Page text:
Monday, 21 October 2019

Danish M/45-50 Webbing Equipment and M/44 uniform


Without delving into too much detail about Danish foreign politics of the Cold War, it is important to remember that Denmark initially bound itself to a British sphere of interest. In the first decade of the Cold War Denmark aligned itself with Great Britain within NATO, bought a substantial amount of old British World War Two equipment, and planned on a number of future acquisitions. The reason for this is straight forward. Great Britain had since the late 1800s been the most important market for the agricultural surplus of Denmark (butter and bacon), and Britain had show itself during World War Two and immediately after as a ‘friend’ of Denmark and Danish political and economical interests. Hence it was no surprise that following the end of World War Two Denmark choose to support the British occupational forces in Northern Germany with a substantial number of troops. Since the Danish soldiers were part of the British forces they were supplied with surplus British uniforms and webbing from the war. Keeping with this initial choice the Equipment Commission tasked with procuring and developing new load bearing equipment for the infantry of the Danish army contacted the London based company Mills Equipment Company Ltd. The Danish army had found the British 1937 Webbing Equipment wanting. Especially the entrenching tool and water bottle.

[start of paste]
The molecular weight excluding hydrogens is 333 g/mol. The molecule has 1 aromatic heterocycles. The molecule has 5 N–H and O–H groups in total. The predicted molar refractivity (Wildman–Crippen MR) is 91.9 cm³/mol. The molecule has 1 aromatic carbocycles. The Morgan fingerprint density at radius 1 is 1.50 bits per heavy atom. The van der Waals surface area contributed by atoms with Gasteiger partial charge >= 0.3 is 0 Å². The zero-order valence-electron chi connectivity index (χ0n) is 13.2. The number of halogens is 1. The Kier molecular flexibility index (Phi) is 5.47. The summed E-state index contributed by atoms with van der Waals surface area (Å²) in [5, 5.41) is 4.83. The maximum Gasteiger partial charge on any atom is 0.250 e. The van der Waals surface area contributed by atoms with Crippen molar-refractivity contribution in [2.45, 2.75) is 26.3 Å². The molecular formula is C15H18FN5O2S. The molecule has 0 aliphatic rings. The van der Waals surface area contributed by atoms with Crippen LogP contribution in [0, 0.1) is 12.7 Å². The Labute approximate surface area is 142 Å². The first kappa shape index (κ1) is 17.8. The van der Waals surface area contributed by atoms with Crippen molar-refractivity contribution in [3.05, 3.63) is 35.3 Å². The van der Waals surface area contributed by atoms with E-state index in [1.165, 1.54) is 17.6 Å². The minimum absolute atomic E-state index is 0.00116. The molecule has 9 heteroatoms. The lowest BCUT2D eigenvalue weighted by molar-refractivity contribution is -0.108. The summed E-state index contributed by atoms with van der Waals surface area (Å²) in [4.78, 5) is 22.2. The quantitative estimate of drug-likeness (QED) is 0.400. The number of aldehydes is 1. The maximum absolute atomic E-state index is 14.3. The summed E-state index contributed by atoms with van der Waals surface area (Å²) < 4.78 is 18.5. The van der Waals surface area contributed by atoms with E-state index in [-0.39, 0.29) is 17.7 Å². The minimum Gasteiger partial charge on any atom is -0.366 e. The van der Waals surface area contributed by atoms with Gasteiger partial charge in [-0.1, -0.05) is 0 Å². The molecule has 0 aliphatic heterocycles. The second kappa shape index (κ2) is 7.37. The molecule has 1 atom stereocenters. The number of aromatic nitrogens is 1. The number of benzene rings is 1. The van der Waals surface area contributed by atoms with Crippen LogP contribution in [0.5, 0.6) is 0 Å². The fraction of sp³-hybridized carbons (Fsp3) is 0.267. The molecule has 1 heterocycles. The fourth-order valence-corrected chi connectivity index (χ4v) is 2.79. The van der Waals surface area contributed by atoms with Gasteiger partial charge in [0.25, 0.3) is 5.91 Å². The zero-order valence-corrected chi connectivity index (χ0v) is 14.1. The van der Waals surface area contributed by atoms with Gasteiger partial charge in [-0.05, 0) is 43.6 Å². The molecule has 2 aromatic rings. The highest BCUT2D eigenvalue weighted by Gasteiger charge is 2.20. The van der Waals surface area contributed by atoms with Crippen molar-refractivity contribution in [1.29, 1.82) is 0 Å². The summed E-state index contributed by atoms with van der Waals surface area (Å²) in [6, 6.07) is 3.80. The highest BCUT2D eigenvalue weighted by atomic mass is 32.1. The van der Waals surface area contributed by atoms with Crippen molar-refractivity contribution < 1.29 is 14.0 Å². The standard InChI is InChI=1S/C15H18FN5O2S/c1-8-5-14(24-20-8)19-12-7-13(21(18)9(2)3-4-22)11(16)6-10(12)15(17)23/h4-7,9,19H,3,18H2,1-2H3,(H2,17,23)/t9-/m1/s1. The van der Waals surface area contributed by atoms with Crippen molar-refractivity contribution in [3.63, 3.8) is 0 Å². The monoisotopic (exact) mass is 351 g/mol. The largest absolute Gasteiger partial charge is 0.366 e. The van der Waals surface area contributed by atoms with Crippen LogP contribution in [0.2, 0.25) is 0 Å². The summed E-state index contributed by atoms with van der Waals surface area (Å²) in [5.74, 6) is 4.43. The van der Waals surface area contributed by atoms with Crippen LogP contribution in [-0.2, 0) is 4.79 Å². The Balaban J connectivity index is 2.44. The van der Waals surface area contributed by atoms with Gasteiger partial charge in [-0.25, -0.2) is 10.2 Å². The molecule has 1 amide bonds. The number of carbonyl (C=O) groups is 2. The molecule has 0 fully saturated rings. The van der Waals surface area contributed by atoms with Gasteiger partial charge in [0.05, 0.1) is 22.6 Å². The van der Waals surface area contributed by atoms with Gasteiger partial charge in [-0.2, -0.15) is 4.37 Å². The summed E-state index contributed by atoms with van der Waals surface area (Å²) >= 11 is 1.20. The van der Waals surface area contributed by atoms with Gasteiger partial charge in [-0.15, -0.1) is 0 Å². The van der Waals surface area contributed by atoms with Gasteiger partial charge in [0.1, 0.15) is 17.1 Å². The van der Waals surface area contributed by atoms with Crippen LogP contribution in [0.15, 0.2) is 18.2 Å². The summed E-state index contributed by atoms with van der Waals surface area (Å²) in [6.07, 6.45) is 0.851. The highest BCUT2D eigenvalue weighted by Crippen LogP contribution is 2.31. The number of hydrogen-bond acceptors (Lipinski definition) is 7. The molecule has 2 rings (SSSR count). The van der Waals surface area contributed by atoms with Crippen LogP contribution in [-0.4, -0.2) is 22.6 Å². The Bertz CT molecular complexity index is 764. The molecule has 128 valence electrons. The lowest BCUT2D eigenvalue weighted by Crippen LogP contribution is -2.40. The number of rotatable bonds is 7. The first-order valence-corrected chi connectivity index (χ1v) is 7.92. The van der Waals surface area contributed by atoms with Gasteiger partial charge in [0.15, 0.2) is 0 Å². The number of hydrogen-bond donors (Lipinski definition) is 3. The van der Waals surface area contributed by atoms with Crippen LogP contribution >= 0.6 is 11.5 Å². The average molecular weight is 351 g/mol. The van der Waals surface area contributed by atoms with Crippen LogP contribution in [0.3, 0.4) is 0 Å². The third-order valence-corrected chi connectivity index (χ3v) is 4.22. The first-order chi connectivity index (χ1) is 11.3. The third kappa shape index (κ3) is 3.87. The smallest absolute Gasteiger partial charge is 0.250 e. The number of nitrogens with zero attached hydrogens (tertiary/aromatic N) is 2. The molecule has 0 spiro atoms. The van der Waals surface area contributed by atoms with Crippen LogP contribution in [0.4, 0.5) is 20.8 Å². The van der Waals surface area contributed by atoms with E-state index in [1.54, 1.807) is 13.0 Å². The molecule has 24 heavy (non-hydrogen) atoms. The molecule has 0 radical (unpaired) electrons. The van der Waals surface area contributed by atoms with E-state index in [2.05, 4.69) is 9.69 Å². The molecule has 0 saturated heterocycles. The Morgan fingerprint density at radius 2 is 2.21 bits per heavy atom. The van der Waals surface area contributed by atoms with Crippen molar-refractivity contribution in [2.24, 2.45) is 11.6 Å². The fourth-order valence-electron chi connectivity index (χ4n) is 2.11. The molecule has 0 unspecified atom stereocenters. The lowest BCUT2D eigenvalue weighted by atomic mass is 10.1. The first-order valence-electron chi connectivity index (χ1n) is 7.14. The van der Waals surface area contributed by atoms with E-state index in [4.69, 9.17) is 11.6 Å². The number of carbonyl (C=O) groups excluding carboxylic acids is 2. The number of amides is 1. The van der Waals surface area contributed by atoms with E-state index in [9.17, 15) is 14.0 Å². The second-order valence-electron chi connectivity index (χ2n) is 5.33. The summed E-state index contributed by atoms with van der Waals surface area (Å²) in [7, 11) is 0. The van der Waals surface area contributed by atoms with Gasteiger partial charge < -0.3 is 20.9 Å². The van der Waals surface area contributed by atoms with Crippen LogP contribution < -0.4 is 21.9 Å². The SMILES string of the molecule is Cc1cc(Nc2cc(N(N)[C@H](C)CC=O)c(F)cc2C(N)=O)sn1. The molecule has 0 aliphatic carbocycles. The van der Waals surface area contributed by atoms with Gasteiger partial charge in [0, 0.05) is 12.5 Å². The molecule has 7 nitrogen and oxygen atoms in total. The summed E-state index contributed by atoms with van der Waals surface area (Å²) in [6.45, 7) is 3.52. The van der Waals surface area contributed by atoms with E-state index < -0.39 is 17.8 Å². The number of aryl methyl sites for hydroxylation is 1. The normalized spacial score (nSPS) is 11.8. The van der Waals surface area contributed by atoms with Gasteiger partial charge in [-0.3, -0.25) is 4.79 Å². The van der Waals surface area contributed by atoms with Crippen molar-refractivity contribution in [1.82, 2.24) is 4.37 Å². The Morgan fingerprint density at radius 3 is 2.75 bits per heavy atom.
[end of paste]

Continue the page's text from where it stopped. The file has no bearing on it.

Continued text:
The ‘Oppakningssystem’ M/45-50: Between 1946-1950 the Danish Equipment Commission and Mills developed a distinct Danish webbing systems based on components from several different British webbing sets. Most noticeably the equipment incorporated design details from the 1937 webbing, the 1940 cavalry webbing, and the 1944 webbing. The final pieces were added in 1950 and the entire load bearing equipment was namedOppakningssystem M/45-50’ in Danish services. The LBE was meant to be used together with the US Garand Riffle introduced in Danish service in 1950. However, the US or Italian made Scabbards did not fit the British style belt, and a new ‘adaptor’ was designed that allowed the bayonet to be worn without altering the scabbard. US made covers for the entrenching tool and British bags for the Mk. II Lightweight Respirator was altered in Denmark to fit the belt. The US entrenching tool, cover, and the respirator bag were integral parts of the M45-50 Webbing Equipment.

The M/44 Uniform: The Uniform was a redevelopment of the uniform issued to DANFORCE (The Danish exile army in Sweden, 1943-45). Based on the British battledress the uniform had a distinct British look. 

(Remember that it is possible to enlarge the below photos by clicking them!). 

M/45-50 Webbing Equipment, front.

M/45-50 Webbing Equipment, rear.

M/45-50 Webbing Equipment, M/44 Uniform and all the small bits and pieces that went into the packs.

1: Garrison cap, M/44.
2: M/44 Uniform and tie.
3: Boots.
4: M/49 Gas mask.
5: Knife, fork, spoon and cover.
6: Cover for the mess tin and heater.
7: Mess tin, water bottle, and cup.
8: "Housewife" and boot polish cover.
9: Emergency rations.
10: Small pack (F1 / paksæk).
11: Universal pouch.
12: Entrenching tool and cover (US made, altered to fit British style belts).
13: Carrier for the Mk. II Lightweight Respirator. In Danish service altered to fit the belt vertically.
14: Water bottle carrier.
15: Camouflage net and scabbard for the US bayonet (Garand).
16: Bayonet. Many of the Danish bayonets were made in Italy.
17: M/44 trousers.
18: Anklets / gaiters.
19: World War Two vintage M1 helmet with Danish helmet net and new liner produced in Denmark. 

Thursday, 30 May 2019

Danish M38 Gas mask (Army version) - H.t.K. Arbejdsmaske M.1938